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Teaching Millennials to Engage THE Environment instead of THEIR Environment: A Pedagogical Analysis
Unformatted Document Text:  collaborative, open-minded, influential, and achievement-oriented. 23 Howe describes them as confident, happy, and optimistic, adding, that Millennials are “risk-averse, … and like to work with the best and latest high-technology gadgets.” 24 Other scholars have described this generation as confident, self assured, with high self-esteem and an optimistic outlook on life. 25 Millennials tend to be described as self-absorbed, expecting to be able to choose what kind of education they buy, and what, where, and how they learn. 26 The learning preferences identified by Oblinger, Brown, Weiss and Zemke include traits such as teamwork, experiential activities, structure, and the use of technology. 27 The risk-aversion characteristics inherent in the Millennial Generation make educating them about complex social systems like science and environmental issues difficult. Risk assessment in environmental reporting is a particularly important challenge for journalists, and the lack of clear risk assessment has been an historic criticism of environmental coverage in the news media. 28 Adding to this problem the general naivety about judging authoritative sources and institutional credibility among Millennial students paints a concerning picture for the prospect of training contemporary university students on the topic of environmental journalism. As one longtime environmental journalist observed, covering the environment is far more difficult than the average news story: Given the complex nature of environmental sources, ranging from scientists and economists to political activists and even some who use terror tactics, the playing field is not only not even but encumbered by furrows and bumps that make it difficult to scope out the players and what they are doing. 29 Another journalist described the daunting task of navigating competing voices as the 5

Authors: Stevens, Rick. and Crow, Deserai.
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collaborative, open-minded, influential, and achievement-oriented.
 Howe describes 
them as confident, happy, and optimistic, adding, that Millennials are “risk-averse, … 
and like to work with the best and latest high-technology gadgets.”
 Other scholars have 
described this generation as confident, self assured, with high self-esteem and an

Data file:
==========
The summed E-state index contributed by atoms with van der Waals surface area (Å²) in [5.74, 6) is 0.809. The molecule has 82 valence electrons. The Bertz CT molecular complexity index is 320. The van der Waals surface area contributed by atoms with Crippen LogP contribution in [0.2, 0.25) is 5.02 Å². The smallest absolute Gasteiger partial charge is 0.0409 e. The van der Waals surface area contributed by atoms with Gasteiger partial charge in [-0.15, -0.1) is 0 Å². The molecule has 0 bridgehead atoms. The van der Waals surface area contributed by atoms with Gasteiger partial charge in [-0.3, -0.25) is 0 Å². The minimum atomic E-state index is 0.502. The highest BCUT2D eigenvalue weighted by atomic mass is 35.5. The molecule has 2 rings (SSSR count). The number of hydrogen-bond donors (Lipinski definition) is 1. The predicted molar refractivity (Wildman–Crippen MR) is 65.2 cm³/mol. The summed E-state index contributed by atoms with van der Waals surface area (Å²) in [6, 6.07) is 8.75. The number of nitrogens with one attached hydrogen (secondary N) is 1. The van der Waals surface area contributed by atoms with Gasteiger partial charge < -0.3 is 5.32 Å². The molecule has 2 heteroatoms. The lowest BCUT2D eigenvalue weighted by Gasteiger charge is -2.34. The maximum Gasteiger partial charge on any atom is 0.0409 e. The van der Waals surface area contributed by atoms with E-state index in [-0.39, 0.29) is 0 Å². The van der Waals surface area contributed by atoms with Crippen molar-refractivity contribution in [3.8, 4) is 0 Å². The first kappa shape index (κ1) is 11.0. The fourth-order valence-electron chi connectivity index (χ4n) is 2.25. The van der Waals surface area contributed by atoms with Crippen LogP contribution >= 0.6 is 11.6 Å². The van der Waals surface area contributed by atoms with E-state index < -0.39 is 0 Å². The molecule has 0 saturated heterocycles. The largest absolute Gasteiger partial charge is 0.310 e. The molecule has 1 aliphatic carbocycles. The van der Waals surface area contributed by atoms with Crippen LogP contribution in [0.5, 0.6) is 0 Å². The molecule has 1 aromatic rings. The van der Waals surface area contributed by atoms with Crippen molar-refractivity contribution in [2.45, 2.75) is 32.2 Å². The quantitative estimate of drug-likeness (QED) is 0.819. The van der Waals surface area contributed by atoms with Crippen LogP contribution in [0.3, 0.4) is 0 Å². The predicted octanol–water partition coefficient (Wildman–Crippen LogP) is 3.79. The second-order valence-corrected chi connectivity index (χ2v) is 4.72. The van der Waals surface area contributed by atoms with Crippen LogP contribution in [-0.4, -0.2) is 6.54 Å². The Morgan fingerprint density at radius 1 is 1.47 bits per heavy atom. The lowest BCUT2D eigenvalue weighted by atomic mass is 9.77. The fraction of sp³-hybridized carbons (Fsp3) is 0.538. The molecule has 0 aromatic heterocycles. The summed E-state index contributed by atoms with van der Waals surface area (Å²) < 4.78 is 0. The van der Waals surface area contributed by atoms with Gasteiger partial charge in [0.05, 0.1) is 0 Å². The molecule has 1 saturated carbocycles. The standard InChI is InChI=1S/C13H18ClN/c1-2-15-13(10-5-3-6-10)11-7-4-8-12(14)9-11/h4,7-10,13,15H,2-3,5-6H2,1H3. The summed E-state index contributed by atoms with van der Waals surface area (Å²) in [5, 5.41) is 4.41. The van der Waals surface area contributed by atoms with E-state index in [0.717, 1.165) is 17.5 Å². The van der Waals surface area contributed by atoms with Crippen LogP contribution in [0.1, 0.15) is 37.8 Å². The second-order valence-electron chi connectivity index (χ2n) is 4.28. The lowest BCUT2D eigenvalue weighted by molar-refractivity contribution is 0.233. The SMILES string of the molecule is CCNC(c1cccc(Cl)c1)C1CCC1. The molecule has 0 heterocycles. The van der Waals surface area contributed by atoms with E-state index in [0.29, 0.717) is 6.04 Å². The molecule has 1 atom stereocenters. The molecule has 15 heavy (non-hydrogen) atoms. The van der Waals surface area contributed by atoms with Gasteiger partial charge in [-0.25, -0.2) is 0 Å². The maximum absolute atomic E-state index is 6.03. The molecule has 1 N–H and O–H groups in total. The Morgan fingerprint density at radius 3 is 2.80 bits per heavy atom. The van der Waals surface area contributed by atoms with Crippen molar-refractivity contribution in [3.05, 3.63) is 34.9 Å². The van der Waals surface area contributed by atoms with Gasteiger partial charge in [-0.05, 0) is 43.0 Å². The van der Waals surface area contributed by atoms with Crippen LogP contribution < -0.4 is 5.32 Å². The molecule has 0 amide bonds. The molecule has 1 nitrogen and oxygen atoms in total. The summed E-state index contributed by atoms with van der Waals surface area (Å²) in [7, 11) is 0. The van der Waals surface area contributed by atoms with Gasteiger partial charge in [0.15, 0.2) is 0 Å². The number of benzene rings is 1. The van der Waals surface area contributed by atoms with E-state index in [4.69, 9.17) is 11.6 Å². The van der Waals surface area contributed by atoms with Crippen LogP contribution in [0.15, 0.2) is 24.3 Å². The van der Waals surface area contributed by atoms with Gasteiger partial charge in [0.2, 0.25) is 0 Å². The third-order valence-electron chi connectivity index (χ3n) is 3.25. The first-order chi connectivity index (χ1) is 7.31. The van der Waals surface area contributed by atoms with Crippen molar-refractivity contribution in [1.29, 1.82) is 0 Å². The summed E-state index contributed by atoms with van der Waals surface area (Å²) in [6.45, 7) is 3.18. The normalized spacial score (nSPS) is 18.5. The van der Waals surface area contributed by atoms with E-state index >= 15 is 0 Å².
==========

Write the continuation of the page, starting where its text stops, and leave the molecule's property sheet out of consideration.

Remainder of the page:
optimistic outlook on life.
Millennials tend to be described as self-absorbed, expecting to be able to choose 
what kind of education they buy, and what, where, and how they learn.
 The learning 
preferences identified by Oblinger, Brown, Weiss and Zemke include traits such as 
teamwork, experiential activities, structure, and the use of technology.
The risk-aversion characteristics inherent in the Millennial Generation make 
educating them about complex social systems like science and environmental issues 
difficult. Risk assessment in environmental reporting is a particularly important challenge 
for journalists, and the lack of clear risk assessment has been an historic criticism of 
environmental coverage in the news media.
  Adding to this problem the general naivety 
about judging authoritative sources and institutional credibility among Millennial 
students paints a concerning picture for the prospect of training contemporary university 
students on the topic of environmental journalism. As one longtime environmental 
journalist observed, covering the environment is far more difficult than the average news 
story:
Given the complex nature of environmental sources, ranging from scientists and 
economists to political activists and even some who use terror tactics, the playing 
field is not only not even but encumbered by furrows and bumps that make it 
difficult to scope out the players and what they are doing.
Another journalist described the daunting task of navigating competing voices as the 
5


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